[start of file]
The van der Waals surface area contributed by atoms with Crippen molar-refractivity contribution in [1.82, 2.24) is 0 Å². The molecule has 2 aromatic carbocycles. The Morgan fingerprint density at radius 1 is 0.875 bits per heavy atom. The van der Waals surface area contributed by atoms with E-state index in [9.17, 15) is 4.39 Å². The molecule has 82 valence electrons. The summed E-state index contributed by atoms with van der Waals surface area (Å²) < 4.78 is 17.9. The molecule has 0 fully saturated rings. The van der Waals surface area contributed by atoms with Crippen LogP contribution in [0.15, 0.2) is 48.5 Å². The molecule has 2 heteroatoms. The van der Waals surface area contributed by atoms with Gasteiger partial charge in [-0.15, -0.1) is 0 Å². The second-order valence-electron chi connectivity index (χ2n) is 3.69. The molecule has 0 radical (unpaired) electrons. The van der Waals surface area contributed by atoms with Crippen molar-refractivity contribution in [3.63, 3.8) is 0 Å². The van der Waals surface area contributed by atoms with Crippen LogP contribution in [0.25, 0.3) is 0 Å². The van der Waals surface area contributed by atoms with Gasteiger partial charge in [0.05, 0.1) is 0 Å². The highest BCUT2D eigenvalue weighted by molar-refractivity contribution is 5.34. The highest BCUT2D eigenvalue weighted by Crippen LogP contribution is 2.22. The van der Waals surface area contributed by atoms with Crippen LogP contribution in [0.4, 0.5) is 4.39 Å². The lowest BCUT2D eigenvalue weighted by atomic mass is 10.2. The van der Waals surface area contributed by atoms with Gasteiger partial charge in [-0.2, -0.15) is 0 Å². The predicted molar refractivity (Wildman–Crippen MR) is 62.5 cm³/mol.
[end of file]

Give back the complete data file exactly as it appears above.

The van der Waals surface area contributed by atoms with Crippen molar-refractivity contribution in [1.82, 2.24) is 0 Å². The molecule has 2 aromatic carbocycles. The Morgan fingerprint density at radius 1 is 0.875 bits per heavy atom. The van der Waals surface area contributed by atoms with E-state index in [9.17, 15) is 4.39 Å². The molecule has 82 valence electrons. The summed E-state index contributed by atoms with van der Waals surface area (Å²) < 4.78 is 17.9. The molecule has 0 fully saturated rings. The van der Waals surface area contributed by atoms with Crippen LogP contribution in [0.15, 0.2) is 48.5 Å². The molecule has 2 heteroatoms. The van der Waals surface area contributed by atoms with Gasteiger partial charge in [-0.15, -0.1) is 0 Å². The second-order valence-electron chi connectivity index (χ2n) is 3.69. The molecule has 0 radical (unpaired) electrons. The van der Waals surface area contributed by atoms with Crippen molar-refractivity contribution in [3.63, 3.8) is 0 Å². The van der Waals surface area contributed by atoms with Crippen LogP contribution in [0.25, 0.3) is 0 Å². The van der Waals surface area contributed by atoms with Gasteiger partial charge in [0.05, 0.1) is 0 Å². The highest BCUT2D eigenvalue weighted by molar-refractivity contribution is 5.34. The highest BCUT2D eigenvalue weighted by Crippen LogP contribution is 2.22. The van der Waals surface area contributed by atoms with Crippen LogP contribution in [0.4, 0.5) is 4.39 Å². The lowest BCUT2D eigenvalue weighted by atomic mass is 10.2. The van der Waals surface area contributed by atoms with Gasteiger partial charge in [-0.2, -0.15) is 0 Å². The predicted molar refractivity (Wildman–Crippen MR) is 62.5 cm³/mol.